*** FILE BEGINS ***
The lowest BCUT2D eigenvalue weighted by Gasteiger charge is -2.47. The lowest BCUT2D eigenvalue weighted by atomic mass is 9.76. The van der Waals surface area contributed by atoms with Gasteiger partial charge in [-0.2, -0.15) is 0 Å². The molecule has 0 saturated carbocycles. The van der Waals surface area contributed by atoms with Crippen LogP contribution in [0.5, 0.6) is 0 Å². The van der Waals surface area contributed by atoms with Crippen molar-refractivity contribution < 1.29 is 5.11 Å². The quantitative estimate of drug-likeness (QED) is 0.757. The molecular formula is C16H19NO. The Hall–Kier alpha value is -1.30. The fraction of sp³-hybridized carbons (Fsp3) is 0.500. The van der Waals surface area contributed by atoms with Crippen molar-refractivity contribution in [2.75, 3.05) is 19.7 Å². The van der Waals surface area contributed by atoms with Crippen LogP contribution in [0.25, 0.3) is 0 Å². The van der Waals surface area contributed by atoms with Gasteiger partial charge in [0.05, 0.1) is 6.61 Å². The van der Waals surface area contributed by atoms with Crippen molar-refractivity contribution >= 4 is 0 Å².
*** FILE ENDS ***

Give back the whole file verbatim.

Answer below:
The lowest BCUT2D eigenvalue weighted by Gasteiger charge is -2.47. The lowest BCUT2D eigenvalue weighted by atomic mass is 9.76. The van der Waals surface area contributed by atoms with Gasteiger partial charge in [-0.2, -0.15) is 0 Å². The molecule has 0 saturated carbocycles. The van der Waals surface area contributed by atoms with Crippen LogP contribution in [0.5, 0.6) is 0 Å². The van der Waals surface area contributed by atoms with Crippen molar-refractivity contribution < 1.29 is 5.11 Å². The quantitative estimate of drug-likeness (QED) is 0.757. The molecular formula is C16H19NO. The Hall–Kier alpha value is -1.30. The fraction of sp³-hybridized carbons (Fsp3) is 0.500. The van der Waals surface area contributed by atoms with Crippen molar-refractivity contribution in [2.75, 3.05) is 19.7 Å². The van der Waals surface area contributed by atoms with Crippen LogP contribution in [0.25, 0.3) is 0 Å². The van der Waals surface area contributed by atoms with Gasteiger partial charge in [0.05, 0.1) is 6.61 Å². The van der Waals surface area contributed by atoms with Crippen molar-refractivity contribution >= 4 is 0 Å².